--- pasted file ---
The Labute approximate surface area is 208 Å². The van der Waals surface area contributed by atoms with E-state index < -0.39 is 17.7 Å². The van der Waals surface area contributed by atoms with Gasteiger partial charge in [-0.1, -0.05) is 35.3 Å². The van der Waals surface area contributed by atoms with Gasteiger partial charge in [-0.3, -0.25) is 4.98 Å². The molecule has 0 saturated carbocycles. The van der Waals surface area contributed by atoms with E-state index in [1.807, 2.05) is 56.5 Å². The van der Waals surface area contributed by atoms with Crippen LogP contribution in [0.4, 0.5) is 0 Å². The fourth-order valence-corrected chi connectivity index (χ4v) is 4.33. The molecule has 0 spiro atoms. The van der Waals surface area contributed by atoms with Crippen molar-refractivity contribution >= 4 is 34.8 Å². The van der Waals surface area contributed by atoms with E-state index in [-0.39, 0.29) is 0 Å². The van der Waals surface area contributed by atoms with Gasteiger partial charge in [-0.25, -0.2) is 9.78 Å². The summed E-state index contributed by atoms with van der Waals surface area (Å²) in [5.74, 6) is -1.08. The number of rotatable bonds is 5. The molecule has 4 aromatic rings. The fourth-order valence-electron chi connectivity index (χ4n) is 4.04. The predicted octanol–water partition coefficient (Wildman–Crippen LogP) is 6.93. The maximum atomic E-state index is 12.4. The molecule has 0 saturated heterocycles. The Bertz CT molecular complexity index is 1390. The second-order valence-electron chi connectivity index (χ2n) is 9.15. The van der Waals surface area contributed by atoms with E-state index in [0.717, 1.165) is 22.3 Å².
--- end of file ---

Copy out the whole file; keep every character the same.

The Labute approximate surface area is 208 Å². The van der Waals surface area contributed by atoms with E-state index < -0.39 is 17.7 Å². The van der Waals surface area contributed by atoms with Gasteiger partial charge in [-0.1, -0.05) is 35.3 Å². The van der Waals surface area contributed by atoms with Gasteiger partial charge in [-0.3, -0.25) is 4.98 Å². The molecule has 0 saturated carbocycles. The van der Waals surface area contributed by atoms with E-state index in [1.807, 2.05) is 56.5 Å². The van der Waals surface area contributed by atoms with Crippen LogP contribution in [0.4, 0.5) is 0 Å². The fourth-order valence-corrected chi connectivity index (χ4v) is 4.33. The molecule has 0 spiro atoms. The van der Waals surface area contributed by atoms with Crippen molar-refractivity contribution >= 4 is 34.8 Å². The van der Waals surface area contributed by atoms with E-state index in [-0.39, 0.29) is 0 Å². The van der Waals surface area contributed by atoms with Gasteiger partial charge in [-0.25, -0.2) is 9.78 Å². The summed E-state index contributed by atoms with van der Waals surface area (Å²) in [5.74, 6) is -1.08. The number of rotatable bonds is 5. The molecule has 4 aromatic rings. The fourth-order valence-electron chi connectivity index (χ4n) is 4.04. The predicted octanol–water partition coefficient (Wildman–Crippen LogP) is 6.93. The maximum atomic E-state index is 12.4. The molecule has 0 saturated heterocycles. The Bertz CT molecular complexity index is 1390. The second-order valence-electron chi connectivity index (χ2n) is 9.15. The van der Waals surface area contributed by atoms with E-state index in [0.717, 1.165) is 22.3 Å².